Updated 14th March 2005
Hi. If you hadn't already worked it out, I'm Jamie Frost, and I have a great enthusiasm for music among other things.
I'm currently 18, and as of writing I'm at Oxford university in my first year. I absolutely love it there! Career-wise I'm not entirely certain yet what I want to do when I leave university, but it's likely to be either actuary or teaching (maths).
I live in a family of 5 in Surrey, England, my sister currently at university and my brother a year younger (who has a complete obsession with snowboarding and tropical fish).
When I said don't expect an autobiography, I kinda lied. The next section details the musical-related occurances of my life ever since I was a wee little lad.
I've been interested in music since a young age.
My first experience of a keyboard was a mini-organ I got from my auntie when I was 6 or 7. I played it for about a year until my parents decided to buy me a proper keyboard, a treasured item that has now been sold on to some distant land...
I managed to get a taste for public performance by initially playing a 'talent shows' at some tacky holiday park - I managed to get to the grand final once, but was beaten by some loudmouth impressionist.
When I was 9, I started playing piano for my primary school assemblies much to my delight, and soon started lessons to get out of the bad habits I was developing.
My big break came when, with help from my piano teacher, I got to write a piece for a small orchestra in a concert.
My beloved PSR-2000
I didn't actually start composing until I was 9 when I first got a computer. Then I learnt the joy of sequencing! Later on I bought a new keyboard, a PSR-420 (I still have it, gathering dust), which allowed me to be a bit more adventurous with my pieces. At my secondary school, I was in every Christmas concert, and apart from my last year before moving schools for Sixth Form, was in all the school productions, such as 'Joseph and the Technicoloured Dreamcoat', 'Guys and Dolls' and 'Grease'.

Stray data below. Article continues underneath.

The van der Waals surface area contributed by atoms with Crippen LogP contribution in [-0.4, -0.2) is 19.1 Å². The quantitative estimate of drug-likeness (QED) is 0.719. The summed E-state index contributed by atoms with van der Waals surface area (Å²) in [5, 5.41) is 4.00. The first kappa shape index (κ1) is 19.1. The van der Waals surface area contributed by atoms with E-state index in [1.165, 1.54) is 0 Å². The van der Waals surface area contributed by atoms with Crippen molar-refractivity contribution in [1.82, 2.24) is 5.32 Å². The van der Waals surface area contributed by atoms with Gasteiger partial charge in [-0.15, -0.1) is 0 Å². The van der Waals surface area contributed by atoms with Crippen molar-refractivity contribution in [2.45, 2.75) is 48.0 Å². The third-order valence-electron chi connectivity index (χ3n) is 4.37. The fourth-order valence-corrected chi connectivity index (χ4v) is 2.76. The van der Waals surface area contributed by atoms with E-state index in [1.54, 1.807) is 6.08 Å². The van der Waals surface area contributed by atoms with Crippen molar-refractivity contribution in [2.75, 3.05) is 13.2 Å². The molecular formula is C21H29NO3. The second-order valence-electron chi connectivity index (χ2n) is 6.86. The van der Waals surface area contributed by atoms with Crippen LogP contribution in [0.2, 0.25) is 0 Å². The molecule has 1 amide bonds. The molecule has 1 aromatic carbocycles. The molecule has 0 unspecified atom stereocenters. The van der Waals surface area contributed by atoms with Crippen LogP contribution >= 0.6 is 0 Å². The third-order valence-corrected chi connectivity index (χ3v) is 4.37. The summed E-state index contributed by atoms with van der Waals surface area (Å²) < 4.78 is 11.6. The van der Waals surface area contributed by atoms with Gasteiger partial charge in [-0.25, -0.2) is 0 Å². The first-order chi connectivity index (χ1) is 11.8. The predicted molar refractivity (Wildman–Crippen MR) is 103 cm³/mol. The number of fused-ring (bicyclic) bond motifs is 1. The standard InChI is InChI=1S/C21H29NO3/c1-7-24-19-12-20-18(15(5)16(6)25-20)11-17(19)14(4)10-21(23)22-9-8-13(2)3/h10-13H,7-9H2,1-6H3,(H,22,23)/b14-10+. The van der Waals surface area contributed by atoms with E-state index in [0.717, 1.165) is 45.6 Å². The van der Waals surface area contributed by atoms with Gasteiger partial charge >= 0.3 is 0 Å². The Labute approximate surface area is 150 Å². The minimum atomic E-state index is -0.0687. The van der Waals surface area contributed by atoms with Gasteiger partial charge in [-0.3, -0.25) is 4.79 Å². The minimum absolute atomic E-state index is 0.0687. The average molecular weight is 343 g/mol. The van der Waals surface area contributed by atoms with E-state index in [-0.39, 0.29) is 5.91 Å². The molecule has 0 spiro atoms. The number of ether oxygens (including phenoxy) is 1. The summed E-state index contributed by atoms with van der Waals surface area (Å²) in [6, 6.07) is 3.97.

In my last school production, a singing teacher (an ex-member of the Royal Opera House, who was the mother of the leading female part 'Sandy'), saw me playing and decided to employ me as an accompanist. At first it just started off playing for an hour on a Friday afternoon for a group a singers about the same age as me, but soon she adventured into private tuition, which got me a good part-time job (which I still have after 3 years!).
At the beginning of 2002, I finally bought another keyboard, this time a more professional PSR-2000. Although it required months and months of debt to my parents (debt of the financial variety, not the mushy 'eternal debt of love' variety), it was certainly worth every penny.
In Sixth Form I moved schools to Tiffin, and the music department there I have a deep debt of gratitude to. I became much more interested in classical music, and had the opportunities I would have never had had in my old school. In November 2003, I played the last movement of Tchaikovsky's 1st Piano Concerto with the school orchestra (there's a recording in the music section), probably the most exhilirating moment of my life. It took me 4 months of intensive practicing, but was worth it!